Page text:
Prime Minister Mamuka Bakhtadze addressed the Parliamentary Assembly of the Council of Europe (PACE) in Strasbourg on April 10. The statement was followed by Q&A session with lawmakers from CoE member states.
PM Bakhtadze opened his remarks by highlighting the progress Georgia has made in the 20 years since it joined the Council of Europe, including in the fields of judiciary reform, fight against corruption and human rights protection.
The Prime Minister thanked the Assembly – as well as the other institutions of the Council of Europe – for their part in helping the country’s democratic transformation. “Together we have created a country that has emerged as a true democracy between two continents, bridging Europe with Asia,” he stated.
He also pointed out that more work remains to be done for advancing the country’s democracy further.
Occupied territories, relations with Russia
PM Bakhtadze noted that Georgia has a major challenge – occupation of parts of its territory. He stressed the two Russian-occupied provinces – Abkhazia and South Ossetia – are facing a “humanitarian disaster.”
“Every day we have to deal with barbed-wire fences, the depopulation of occupied territories, grave human rights abuses and a general situation that is nothing but a humanitarian disaster, in every sense of the term,” he said.
Bakhtadze also noted that more than 300,000 Georgians cannot return to their homes, while those remaining in the two regions are subject to discrimination on ethnic grounds.
He also focused on the deaths of Archil Tatunashvili, Giga Otkhozoria and Davit Basharuli by local authorities, as well as the case of Irakli Kvaratskhelia, a 29-year-old Georgian citizen, who died in Russian custody in Abkhazia.
He also accused the Russian Federation of trying to undermine Tbilisi’s attempts to reach out to the populations of the regions, and reminded that Moscow has not honored the obligations of the 2008 ceasefire agreement.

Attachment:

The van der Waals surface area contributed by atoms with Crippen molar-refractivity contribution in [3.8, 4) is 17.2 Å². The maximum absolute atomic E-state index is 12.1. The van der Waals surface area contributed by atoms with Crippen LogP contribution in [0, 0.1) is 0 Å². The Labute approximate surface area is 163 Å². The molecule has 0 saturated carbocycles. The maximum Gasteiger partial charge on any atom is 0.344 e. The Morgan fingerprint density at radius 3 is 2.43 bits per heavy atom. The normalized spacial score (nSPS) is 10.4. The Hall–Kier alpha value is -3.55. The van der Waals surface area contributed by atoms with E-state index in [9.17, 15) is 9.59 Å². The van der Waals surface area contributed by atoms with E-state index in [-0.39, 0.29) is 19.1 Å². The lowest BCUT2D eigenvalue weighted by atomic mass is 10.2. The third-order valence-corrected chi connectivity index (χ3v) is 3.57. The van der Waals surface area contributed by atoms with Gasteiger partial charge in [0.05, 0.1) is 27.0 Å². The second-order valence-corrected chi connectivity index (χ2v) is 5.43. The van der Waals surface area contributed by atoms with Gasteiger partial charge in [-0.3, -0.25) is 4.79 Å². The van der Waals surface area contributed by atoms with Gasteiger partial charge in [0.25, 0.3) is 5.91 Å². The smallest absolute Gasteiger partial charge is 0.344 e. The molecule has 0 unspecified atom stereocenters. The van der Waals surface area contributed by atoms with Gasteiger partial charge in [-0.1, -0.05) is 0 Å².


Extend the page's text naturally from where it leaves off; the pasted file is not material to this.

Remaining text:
The Prime Minister also pledged that Georgia will stay committed to peaceful conflict resolution. “Today, from this stage I would like to send message to all our Ossetian and Abkhaz citizens – our every success is your success! And only future that we see together is only with you, – united in peace and prosperity,” he noted.
PM Bakhtadze also commented on CoE’s budgetary crisis, caused by the Russia’s non-payment of contributions for nearly two years. He said the Georgian authorities will contribute half a million Euros to the organization’s budget.
“Georgia supports efforts aimed at solving current financial difficulties, however position of Georgia remains that non-payment by Russia should not become a factor or condition for changing existing rules of procedure of the Parliamentary Assembly or statute of the Council of Europe,” he stated.
The MPs raised a number of questions in the Q&A session, with most of them relating to the 2018 Presidential elections.
Asked by a Polish MP, Aleksander Pociej, about “many irregulaties” identified by the OSCE/ODIHR election monitoring mission, PM Bakhtadze said the biggest shortcoming during the elections was “a very polarized political environment,” and that the authorities are “now working to implement” the OSCE/ODIHR recommendations.
On the question of a Romanian MP, Iulian Bulai, concerning the controversial debt relief scheme, Bakhtadze said the idea predated the elections and was announced earlier in 2018, when he was the Minister of Finance.
“It was one of the biggest problems in our economy and it created a systemic risk for our national economy… I assure you that the project has nothing to do with the election,” the Prime Minister stated.
A lawmaker from Sweden, Boriana Aberg, inquired into the case of Ia Kerzaia, the late principal of Public School N6 in Zugdidi, who was reportedly pressured to join the campaign of ruling party-endorsed candidate Salome Zurabishvili.
Bakhtadze stressed he expects the investigation to “answer all relevant questions about this [human] tragedy.” “I would like to express my condolences to the family of Ia Kerzaia, but at the same time, some political parties are unfortunately using this tragedy for political speculation,” he noted.
Asked by an Austrian MP, Stefan Schennach, about the reported abduction from Georgia of Azerbaijani journalist and activist Afgan Mukhtarli in May 2017, Bakhtadze responded that the investigation is still “in progress,” and will give his assessments once the process is over.
Violeta Tomic, a lawmaker from Slovenia, questioned Bakhtadze on the government’s record in upholding the rights of the Georgian LGBTI community, and the threats they are facing from far-right extremists.
In response, the Prime Minister said the Georgian Parliament’s decision to adopt the anti-discrimination law in 2014, was “a big step forward” in protecting the rights of the LGBTI community. As for the extremist groups, Bakhtadze said in Georgia such groups are marginalized, and that they “can be found in any country.”
Bakhtadze was also asked about allegations of pressure voiced by the Transparency International Georgia, as well as on verbal attacks against civil society organizations by ruling party leaders, but the Prime Minister refrained from giving an answer directly, saying the country has “a vibrant civil society” and the government’s motivation “is to work very closely with it.”